Sitting on the edge of the Taklimakan Desert, Yarkant has a population of 900,000 people. About 96 percent of people are from ethnic minority groups, including the Uygur.

As the most populous county in Xinjiang, the limited area of farmland has never provided enough income for the people of Yarkant.

However, in December Yarkant was removed from the national list of poverty-stricken counties due to employment opportunities created by companies such as Hong's.

More than 600 company employees lifted themselves out of poverty, Hong said. "There are more than 600 families behind those employees. Have they (Zenz and some Western politicians) ever thought about their future?"

Amina has been working at the factory for four years. She's now the office manager. "Workers here all want to make more money to improve their lives. Those who don't like the job have quit. It's all about personal choice," she said.

Because of her excellent job performance, Amina was once selected to take part in a trade fair in Guangzhou, Guangdong province as a representative of the company. "I really like the job, which I don't want to lose, because it has changed my life," she said.

The Intermediate People's Court of Kashgar prefecture accepted the company's case on April 2. Hong is seeking an apology from Zenz and compensation of about 5 million yuan ($772,500). Some people have questioned whether the legal action is being backed by the government.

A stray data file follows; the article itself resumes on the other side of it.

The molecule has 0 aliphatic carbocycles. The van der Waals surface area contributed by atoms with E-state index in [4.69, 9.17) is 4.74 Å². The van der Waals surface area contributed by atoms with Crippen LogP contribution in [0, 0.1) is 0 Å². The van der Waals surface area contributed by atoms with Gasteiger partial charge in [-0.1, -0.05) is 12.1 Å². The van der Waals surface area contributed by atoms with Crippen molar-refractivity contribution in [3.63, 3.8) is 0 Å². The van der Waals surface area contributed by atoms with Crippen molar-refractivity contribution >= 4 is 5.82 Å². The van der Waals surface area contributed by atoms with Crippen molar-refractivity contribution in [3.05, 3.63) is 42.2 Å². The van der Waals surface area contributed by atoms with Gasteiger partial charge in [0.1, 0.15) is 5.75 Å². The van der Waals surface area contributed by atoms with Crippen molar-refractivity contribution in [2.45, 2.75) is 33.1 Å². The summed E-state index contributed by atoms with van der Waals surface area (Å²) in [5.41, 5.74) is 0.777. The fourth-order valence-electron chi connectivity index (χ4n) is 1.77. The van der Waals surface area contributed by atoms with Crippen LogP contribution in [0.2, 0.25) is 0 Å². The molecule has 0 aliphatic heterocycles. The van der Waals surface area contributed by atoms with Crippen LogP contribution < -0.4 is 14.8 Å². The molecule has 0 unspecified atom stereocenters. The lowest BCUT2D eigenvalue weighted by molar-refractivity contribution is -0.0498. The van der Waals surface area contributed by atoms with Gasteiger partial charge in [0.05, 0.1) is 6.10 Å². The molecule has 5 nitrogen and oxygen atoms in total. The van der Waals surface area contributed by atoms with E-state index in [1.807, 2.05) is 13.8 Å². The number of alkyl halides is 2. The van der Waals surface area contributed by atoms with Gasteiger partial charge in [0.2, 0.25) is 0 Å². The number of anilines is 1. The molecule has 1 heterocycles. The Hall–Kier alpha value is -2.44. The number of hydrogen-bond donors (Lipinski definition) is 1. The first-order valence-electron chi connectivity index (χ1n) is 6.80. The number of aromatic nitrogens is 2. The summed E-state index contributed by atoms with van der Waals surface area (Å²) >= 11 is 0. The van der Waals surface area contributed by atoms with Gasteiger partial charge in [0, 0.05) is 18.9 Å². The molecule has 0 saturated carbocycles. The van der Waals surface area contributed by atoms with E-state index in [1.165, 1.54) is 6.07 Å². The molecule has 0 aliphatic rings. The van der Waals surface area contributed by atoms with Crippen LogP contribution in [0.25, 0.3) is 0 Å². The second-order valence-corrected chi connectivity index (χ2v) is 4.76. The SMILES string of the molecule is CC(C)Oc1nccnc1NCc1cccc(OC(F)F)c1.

"No one is backing me. I chose to do this because I don't want to swallow such accusations in silence anymore," he said adding he'd like to invite Zenz and his lawyer to visit his factory to see what's it really like.

He, from Jilin University, said the case is a watershed as it can set an example for companies affected by irresponsible accusations that they can also use legal instruments to safeguard their rights.

According to the Civil Procedure Law of China, even without the appearance of the defendant and his or her legal team, the court can still review the facts of the case and make a "default judgment", He said.

"Although the enforcement of the judgment will be very difficult, as Zenz doesn't have funds or assets in China, the case is a milestone in human rights protection in China."

After local media reported the company's case, Hong has received orders from businesspeople around China who want to show their support and purchase cotton products sourced from Xinjiang. Hong expects the factory will be back to full production by the middle of July.

"China's domestic market is big and strong enough to support the factory's development," Hong said. "Of course, the impact brought by Zenz's report is big, but we are here to stay."

(Web editor: Guo Wenrui, Liang Jun)